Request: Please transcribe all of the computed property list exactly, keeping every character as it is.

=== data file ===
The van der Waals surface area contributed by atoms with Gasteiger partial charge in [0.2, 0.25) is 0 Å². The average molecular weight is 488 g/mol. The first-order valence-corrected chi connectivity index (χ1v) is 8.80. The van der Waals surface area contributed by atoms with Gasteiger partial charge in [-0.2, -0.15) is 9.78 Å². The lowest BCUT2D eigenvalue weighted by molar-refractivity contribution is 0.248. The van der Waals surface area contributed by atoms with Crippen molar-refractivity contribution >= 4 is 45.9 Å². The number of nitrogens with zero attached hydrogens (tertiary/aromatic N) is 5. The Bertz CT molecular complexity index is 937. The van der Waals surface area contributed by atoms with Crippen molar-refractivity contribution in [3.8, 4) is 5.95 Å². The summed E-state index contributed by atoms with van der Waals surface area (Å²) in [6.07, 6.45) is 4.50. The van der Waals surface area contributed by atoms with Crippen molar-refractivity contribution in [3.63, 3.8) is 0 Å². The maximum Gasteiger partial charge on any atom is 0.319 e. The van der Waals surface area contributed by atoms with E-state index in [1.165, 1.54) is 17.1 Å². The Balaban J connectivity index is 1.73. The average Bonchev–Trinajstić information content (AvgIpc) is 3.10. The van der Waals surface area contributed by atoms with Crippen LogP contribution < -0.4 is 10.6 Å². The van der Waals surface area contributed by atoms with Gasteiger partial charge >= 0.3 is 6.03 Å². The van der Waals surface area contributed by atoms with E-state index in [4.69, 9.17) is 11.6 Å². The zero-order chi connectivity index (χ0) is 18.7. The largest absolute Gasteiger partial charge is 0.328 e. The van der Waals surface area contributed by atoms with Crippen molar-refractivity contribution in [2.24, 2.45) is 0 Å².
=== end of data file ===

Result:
The van der Waals surface area contributed by atoms with Gasteiger partial charge in [0.2, 0.25) is 0 Å². The average molecular weight is 488 g/mol. The first-order valence-corrected chi connectivity index (χ1v) is 8.80. The van der Waals surface area contributed by atoms with Gasteiger partial charge in [-0.2, -0.15) is 9.78 Å². The lowest BCUT2D eigenvalue weighted by molar-refractivity contribution is 0.248. The van der Waals surface area contributed by atoms with Crippen molar-refractivity contribution >= 4 is 45.9 Å². The number of nitrogens with zero attached hydrogens (tertiary/aromatic N) is 5. The Bertz CT molecular complexity index is 937. The van der Waals surface area contributed by atoms with Crippen molar-refractivity contribution in [3.8, 4) is 5.95 Å². The summed E-state index contributed by atoms with van der Waals surface area (Å²) in [6.07, 6.45) is 4.50. The van der Waals surface area contributed by atoms with Crippen molar-refractivity contribution in [3.63, 3.8) is 0 Å². The maximum Gasteiger partial charge on any atom is 0.319 e. The van der Waals surface area contributed by atoms with E-state index in [1.165, 1.54) is 17.1 Å². The Balaban J connectivity index is 1.73. The average Bonchev–Trinajstić information content (AvgIpc) is 3.10. The van der Waals surface area contributed by atoms with Crippen LogP contribution < -0.4 is 10.6 Å². The van der Waals surface area contributed by atoms with Gasteiger partial charge >= 0.3 is 6.03 Å². The van der Waals surface area contributed by atoms with E-state index in [4.69, 9.17) is 11.6 Å². The zero-order chi connectivity index (χ0) is 18.7. The largest absolute Gasteiger partial charge is 0.328 e. The van der Waals surface area contributed by atoms with Crippen molar-refractivity contribution in [2.24, 2.45) is 0 Å².